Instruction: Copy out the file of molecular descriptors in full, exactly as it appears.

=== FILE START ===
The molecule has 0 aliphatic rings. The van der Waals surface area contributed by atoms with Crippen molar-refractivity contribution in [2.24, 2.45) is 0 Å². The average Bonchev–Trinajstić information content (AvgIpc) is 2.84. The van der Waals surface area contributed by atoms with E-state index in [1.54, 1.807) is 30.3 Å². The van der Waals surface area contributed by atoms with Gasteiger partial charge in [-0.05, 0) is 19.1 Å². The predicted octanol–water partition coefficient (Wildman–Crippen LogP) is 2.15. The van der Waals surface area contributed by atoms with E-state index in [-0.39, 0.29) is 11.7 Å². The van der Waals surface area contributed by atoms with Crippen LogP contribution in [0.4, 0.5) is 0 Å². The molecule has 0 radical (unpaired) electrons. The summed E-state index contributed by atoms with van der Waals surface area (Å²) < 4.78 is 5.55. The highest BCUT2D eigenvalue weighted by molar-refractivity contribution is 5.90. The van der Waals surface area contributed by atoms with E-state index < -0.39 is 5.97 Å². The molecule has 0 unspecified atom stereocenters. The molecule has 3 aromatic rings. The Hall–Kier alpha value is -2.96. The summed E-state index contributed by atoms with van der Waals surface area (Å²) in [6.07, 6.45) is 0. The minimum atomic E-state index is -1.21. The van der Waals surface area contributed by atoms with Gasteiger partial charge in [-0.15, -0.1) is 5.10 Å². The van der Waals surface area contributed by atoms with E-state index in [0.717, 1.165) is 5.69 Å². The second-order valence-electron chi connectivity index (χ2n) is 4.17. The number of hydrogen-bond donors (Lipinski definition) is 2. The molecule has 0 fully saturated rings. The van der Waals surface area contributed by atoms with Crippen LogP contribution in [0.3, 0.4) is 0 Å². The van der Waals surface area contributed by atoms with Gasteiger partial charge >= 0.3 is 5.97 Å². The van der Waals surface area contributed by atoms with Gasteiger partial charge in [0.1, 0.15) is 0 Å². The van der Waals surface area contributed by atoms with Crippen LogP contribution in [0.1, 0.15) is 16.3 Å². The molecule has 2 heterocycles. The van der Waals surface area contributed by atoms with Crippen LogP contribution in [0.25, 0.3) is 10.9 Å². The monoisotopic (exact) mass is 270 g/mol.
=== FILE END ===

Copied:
The molecule has 0 aliphatic rings. The van der Waals surface area contributed by atoms with Crippen molar-refractivity contribution in [2.24, 2.45) is 0 Å². The average Bonchev–Trinajstić information content (AvgIpc) is 2.84. The van der Waals surface area contributed by atoms with E-state index in [1.54, 1.807) is 30.3 Å². The van der Waals surface area contributed by atoms with Gasteiger partial charge in [-0.05, 0) is 19.1 Å². The predicted octanol–water partition coefficient (Wildman–Crippen LogP) is 2.15. The van der Waals surface area contributed by atoms with E-state index in [-0.39, 0.29) is 11.7 Å². The van der Waals surface area contributed by atoms with Crippen LogP contribution in [0.4, 0.5) is 0 Å². The molecule has 0 radical (unpaired) electrons. The summed E-state index contributed by atoms with van der Waals surface area (Å²) < 4.78 is 5.55. The highest BCUT2D eigenvalue weighted by molar-refractivity contribution is 5.90. The van der Waals surface area contributed by atoms with E-state index < -0.39 is 5.97 Å². The molecule has 0 unspecified atom stereocenters. The molecule has 3 aromatic rings. The Hall–Kier alpha value is -2.96. The summed E-state index contributed by atoms with van der Waals surface area (Å²) in [6.07, 6.45) is 0. The minimum atomic E-state index is -1.21. The van der Waals surface area contributed by atoms with Gasteiger partial charge in [-0.15, -0.1) is 5.10 Å². The van der Waals surface area contributed by atoms with E-state index in [0.717, 1.165) is 5.69 Å². The second-order valence-electron chi connectivity index (χ2n) is 4.17. The number of hydrogen-bond donors (Lipinski definition) is 2. The molecule has 0 fully saturated rings. The van der Waals surface area contributed by atoms with Crippen LogP contribution in [0.3, 0.4) is 0 Å². The van der Waals surface area contributed by atoms with Gasteiger partial charge >= 0.3 is 5.97 Å². The van der Waals surface area contributed by atoms with Gasteiger partial charge in [0.1, 0.15) is 0 Å². The van der Waals surface area contributed by atoms with Crippen LogP contribution in [0.1, 0.15) is 16.3 Å². The molecule has 2 heterocycles. The van der Waals surface area contributed by atoms with Crippen LogP contribution in [0.25, 0.3) is 10.9 Å². The monoisotopic (exact) mass is 270 g/mol.